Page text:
ENVIRONMENTAL campaigners have told MSPs they face the “first real-world test” on meeting emissions reduction targets at Holyrood today.

A vote will take place on the Transport (Scotland) Bill which would introduce measures such as handing power to local authorities over introducing low-emission zones and implementing a workplace parking levy.

The bill also includes provisions designed to help improve local bus services, raise the standard and quality of roadworks in Scotland and extend smart ticket arrangements on public transport.

Gavin Thomson, from Friends of the Earth Scotland, said the vote would be a test for MSPs after the Parliament last month voted to reach net-zero emissions by 2045.

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“MSPs committed to rapidly bring down Scotland’s climate emissions,” Thomson said. “The final stage of the Transport Bill represents the first real-world test of whether they’re willing to realise these increased ambitions.

“There is an opportunity for the Transport Bill to help Scotland, particularly our cities, transition to greener transport, improving our air quality and reducing our climate emissions.”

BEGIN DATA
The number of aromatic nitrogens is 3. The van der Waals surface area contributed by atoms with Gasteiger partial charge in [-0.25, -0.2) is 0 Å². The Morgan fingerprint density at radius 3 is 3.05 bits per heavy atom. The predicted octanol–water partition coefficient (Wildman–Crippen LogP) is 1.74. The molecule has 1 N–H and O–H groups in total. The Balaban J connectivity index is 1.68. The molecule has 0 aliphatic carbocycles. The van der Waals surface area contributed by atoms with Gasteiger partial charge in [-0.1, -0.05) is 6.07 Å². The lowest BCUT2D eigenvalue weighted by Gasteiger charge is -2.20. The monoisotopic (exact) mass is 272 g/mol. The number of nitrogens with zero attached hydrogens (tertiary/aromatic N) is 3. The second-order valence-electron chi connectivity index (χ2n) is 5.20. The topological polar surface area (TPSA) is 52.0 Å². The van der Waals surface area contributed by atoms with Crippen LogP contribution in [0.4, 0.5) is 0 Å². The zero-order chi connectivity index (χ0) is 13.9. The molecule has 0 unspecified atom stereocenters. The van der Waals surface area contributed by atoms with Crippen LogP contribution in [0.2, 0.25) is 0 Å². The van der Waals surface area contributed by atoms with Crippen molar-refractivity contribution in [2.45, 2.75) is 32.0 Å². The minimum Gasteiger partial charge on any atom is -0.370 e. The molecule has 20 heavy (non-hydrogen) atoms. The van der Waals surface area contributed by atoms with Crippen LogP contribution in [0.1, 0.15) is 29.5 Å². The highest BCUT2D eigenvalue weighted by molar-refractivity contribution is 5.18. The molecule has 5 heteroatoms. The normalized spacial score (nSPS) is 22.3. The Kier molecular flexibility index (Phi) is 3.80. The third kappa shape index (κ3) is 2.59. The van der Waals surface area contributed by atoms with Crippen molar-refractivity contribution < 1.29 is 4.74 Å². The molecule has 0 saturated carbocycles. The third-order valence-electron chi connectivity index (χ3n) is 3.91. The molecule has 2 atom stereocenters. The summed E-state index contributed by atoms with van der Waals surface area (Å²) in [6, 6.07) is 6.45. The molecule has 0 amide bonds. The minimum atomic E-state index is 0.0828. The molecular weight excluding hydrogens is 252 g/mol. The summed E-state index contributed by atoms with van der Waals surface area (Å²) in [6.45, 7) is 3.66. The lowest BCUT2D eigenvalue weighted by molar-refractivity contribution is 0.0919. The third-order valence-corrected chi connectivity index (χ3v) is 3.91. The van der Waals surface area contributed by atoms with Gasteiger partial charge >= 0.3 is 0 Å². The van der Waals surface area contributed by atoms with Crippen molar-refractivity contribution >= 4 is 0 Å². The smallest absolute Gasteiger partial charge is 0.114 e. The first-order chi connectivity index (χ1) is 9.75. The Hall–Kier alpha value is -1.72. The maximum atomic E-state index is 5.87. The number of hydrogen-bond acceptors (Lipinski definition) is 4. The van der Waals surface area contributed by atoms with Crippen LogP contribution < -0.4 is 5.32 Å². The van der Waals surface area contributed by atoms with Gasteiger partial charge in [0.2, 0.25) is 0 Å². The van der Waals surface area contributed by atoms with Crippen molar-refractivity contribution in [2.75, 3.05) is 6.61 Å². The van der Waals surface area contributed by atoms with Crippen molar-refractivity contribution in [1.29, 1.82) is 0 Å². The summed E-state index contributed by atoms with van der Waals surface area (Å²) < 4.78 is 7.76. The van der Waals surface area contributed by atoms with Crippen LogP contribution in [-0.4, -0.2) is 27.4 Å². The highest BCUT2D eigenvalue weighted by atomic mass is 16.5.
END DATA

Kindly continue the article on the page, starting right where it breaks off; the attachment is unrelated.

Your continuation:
Thomson suggested that one of the most keenly debated aspects of the bill, the workplace parking levy, had been distorted by opponents of the move.

He said: “Of all the proposals within the bill, the workplace parking levy powers have received the most coverage, and the most cynical distortion.

“Workplace parking levies have a track record of bringing much-needed investment to transport infrastructure and creating healthier places to live and work.

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“They are an optional power being offered to councils and Edinburgh and Glasgow councils both formally asked the Scottish Government for this tool to cut traffic.

“It won’t be right for every area, but it will combat congestion and air pollution in our city centres. If MSPs are prepared to follow through on their climate commitments, they need to recognise this means changing our polluting, dangerous transport system.”